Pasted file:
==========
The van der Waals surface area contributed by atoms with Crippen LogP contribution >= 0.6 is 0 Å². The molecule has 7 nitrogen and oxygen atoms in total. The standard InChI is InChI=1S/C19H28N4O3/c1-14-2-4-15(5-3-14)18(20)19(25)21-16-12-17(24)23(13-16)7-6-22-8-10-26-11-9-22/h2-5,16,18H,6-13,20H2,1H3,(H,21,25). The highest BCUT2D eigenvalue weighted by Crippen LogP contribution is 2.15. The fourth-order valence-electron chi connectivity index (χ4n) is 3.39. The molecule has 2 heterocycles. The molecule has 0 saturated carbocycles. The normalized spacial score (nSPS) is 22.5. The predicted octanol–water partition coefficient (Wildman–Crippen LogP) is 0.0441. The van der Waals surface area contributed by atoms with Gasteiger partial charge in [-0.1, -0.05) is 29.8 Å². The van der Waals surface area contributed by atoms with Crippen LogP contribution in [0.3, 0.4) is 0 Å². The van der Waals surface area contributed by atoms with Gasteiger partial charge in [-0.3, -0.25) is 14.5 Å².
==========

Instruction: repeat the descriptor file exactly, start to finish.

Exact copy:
The van der Waals surface area contributed by atoms with Crippen LogP contribution >= 0.6 is 0 Å². The molecule has 7 nitrogen and oxygen atoms in total. The standard InChI is InChI=1S/C19H28N4O3/c1-14-2-4-15(5-3-14)18(20)19(25)21-16-12-17(24)23(13-16)7-6-22-8-10-26-11-9-22/h2-5,16,18H,6-13,20H2,1H3,(H,21,25). The highest BCUT2D eigenvalue weighted by Crippen LogP contribution is 2.15. The fourth-order valence-electron chi connectivity index (χ4n) is 3.39. The molecule has 2 heterocycles. The molecule has 0 saturated carbocycles. The normalized spacial score (nSPS) is 22.5. The predicted octanol–water partition coefficient (Wildman–Crippen LogP) is 0.0441. The van der Waals surface area contributed by atoms with Gasteiger partial charge in [-0.1, -0.05) is 29.8 Å². The van der Waals surface area contributed by atoms with Crippen LogP contribution in [0.3, 0.4) is 0 Å². The van der Waals surface area contributed by atoms with Gasteiger partial charge in [-0.3, -0.25) is 14.5 Å².